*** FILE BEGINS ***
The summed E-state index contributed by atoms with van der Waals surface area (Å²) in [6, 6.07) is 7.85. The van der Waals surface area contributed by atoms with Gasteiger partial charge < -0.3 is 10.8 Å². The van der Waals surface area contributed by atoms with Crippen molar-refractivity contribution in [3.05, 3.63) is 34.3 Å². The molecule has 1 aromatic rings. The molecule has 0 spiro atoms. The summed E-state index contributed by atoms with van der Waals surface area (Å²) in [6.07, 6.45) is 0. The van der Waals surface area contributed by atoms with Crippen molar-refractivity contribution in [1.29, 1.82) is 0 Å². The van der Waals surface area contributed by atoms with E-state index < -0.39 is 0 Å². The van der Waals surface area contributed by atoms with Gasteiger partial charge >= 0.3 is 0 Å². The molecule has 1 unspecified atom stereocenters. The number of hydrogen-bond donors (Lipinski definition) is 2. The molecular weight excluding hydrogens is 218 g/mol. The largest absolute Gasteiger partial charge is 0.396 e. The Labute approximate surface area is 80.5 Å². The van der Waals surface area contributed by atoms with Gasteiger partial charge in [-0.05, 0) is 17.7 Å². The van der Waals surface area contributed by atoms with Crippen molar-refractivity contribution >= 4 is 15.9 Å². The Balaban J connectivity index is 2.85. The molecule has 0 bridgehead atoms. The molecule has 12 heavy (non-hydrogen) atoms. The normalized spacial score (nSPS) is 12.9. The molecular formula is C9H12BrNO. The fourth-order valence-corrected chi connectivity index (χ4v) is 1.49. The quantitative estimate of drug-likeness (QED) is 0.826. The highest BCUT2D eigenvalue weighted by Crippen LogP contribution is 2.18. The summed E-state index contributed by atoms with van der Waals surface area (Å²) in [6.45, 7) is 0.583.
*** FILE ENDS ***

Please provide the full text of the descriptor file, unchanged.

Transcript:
The summed E-state index contributed by atoms with van der Waals surface area (Å²) in [6, 6.07) is 7.85. The van der Waals surface area contributed by atoms with Gasteiger partial charge < -0.3 is 10.8 Å². The van der Waals surface area contributed by atoms with Crippen molar-refractivity contribution in [3.05, 3.63) is 34.3 Å². The molecule has 1 aromatic rings. The molecule has 0 spiro atoms. The summed E-state index contributed by atoms with van der Waals surface area (Å²) in [6.07, 6.45) is 0. The van der Waals surface area contributed by atoms with Crippen molar-refractivity contribution in [1.29, 1.82) is 0 Å². The van der Waals surface area contributed by atoms with E-state index < -0.39 is 0 Å². The van der Waals surface area contributed by atoms with Gasteiger partial charge >= 0.3 is 0 Å². The molecule has 1 unspecified atom stereocenters. The number of hydrogen-bond donors (Lipinski definition) is 2. The molecular weight excluding hydrogens is 218 g/mol. The largest absolute Gasteiger partial charge is 0.396 e. The Labute approximate surface area is 80.5 Å². The van der Waals surface area contributed by atoms with Gasteiger partial charge in [-0.05, 0) is 17.7 Å². The van der Waals surface area contributed by atoms with Crippen molar-refractivity contribution >= 4 is 15.9 Å². The Balaban J connectivity index is 2.85. The molecule has 0 bridgehead atoms. The molecule has 12 heavy (non-hydrogen) atoms. The normalized spacial score (nSPS) is 12.9. The molecular formula is C9H12BrNO. The fourth-order valence-corrected chi connectivity index (χ4v) is 1.49. The quantitative estimate of drug-likeness (QED) is 0.826. The highest BCUT2D eigenvalue weighted by Crippen LogP contribution is 2.18. The summed E-state index contributed by atoms with van der Waals surface area (Å²) in [6.45, 7) is 0.583.